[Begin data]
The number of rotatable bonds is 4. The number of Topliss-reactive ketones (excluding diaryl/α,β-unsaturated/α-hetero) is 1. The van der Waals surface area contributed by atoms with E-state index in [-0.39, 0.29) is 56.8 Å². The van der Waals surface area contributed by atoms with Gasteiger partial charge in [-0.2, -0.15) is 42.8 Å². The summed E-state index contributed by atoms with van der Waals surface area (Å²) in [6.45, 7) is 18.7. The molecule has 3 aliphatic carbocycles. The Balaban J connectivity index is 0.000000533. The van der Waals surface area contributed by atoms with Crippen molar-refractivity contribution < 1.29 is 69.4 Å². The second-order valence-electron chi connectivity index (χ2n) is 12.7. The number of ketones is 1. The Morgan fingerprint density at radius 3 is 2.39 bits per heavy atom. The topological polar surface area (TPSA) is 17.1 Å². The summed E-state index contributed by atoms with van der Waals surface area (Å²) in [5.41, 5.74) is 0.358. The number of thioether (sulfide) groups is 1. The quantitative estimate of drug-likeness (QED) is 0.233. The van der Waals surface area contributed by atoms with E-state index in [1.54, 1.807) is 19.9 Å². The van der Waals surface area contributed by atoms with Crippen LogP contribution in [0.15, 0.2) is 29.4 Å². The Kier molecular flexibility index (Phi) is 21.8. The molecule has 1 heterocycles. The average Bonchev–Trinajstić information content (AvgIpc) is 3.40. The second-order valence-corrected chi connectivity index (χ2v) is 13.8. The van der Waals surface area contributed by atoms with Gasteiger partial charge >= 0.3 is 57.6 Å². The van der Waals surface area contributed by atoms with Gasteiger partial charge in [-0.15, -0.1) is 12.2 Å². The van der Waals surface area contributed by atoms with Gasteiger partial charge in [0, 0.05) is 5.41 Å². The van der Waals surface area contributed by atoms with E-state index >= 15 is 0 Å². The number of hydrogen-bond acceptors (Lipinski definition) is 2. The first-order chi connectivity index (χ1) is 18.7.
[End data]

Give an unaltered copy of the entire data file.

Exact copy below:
The number of rotatable bonds is 4. The number of Topliss-reactive ketones (excluding diaryl/α,β-unsaturated/α-hetero) is 1. The van der Waals surface area contributed by atoms with E-state index in [-0.39, 0.29) is 56.8 Å². The van der Waals surface area contributed by atoms with Gasteiger partial charge in [-0.2, -0.15) is 42.8 Å². The summed E-state index contributed by atoms with van der Waals surface area (Å²) in [6.45, 7) is 18.7. The molecule has 3 aliphatic carbocycles. The Balaban J connectivity index is 0.000000533. The van der Waals surface area contributed by atoms with Crippen molar-refractivity contribution < 1.29 is 69.4 Å². The second-order valence-electron chi connectivity index (χ2n) is 12.7. The number of ketones is 1. The Morgan fingerprint density at radius 3 is 2.39 bits per heavy atom. The topological polar surface area (TPSA) is 17.1 Å². The summed E-state index contributed by atoms with van der Waals surface area (Å²) in [5.41, 5.74) is 0.358. The number of thioether (sulfide) groups is 1. The quantitative estimate of drug-likeness (QED) is 0.233. The van der Waals surface area contributed by atoms with E-state index in [1.54, 1.807) is 19.9 Å². The van der Waals surface area contributed by atoms with Crippen LogP contribution in [0.15, 0.2) is 29.4 Å². The Kier molecular flexibility index (Phi) is 21.8. The molecule has 1 heterocycles. The average Bonchev–Trinajstić information content (AvgIpc) is 3.40. The second-order valence-corrected chi connectivity index (χ2v) is 13.8. The van der Waals surface area contributed by atoms with Gasteiger partial charge >= 0.3 is 57.6 Å². The van der Waals surface area contributed by atoms with Gasteiger partial charge in [-0.15, -0.1) is 12.2 Å². The van der Waals surface area contributed by atoms with Gasteiger partial charge in [0, 0.05) is 5.41 Å². The van der Waals surface area contributed by atoms with E-state index >= 15 is 0 Å². The number of hydrogen-bond acceptors (Lipinski definition) is 2. The first-order chi connectivity index (χ1) is 18.7.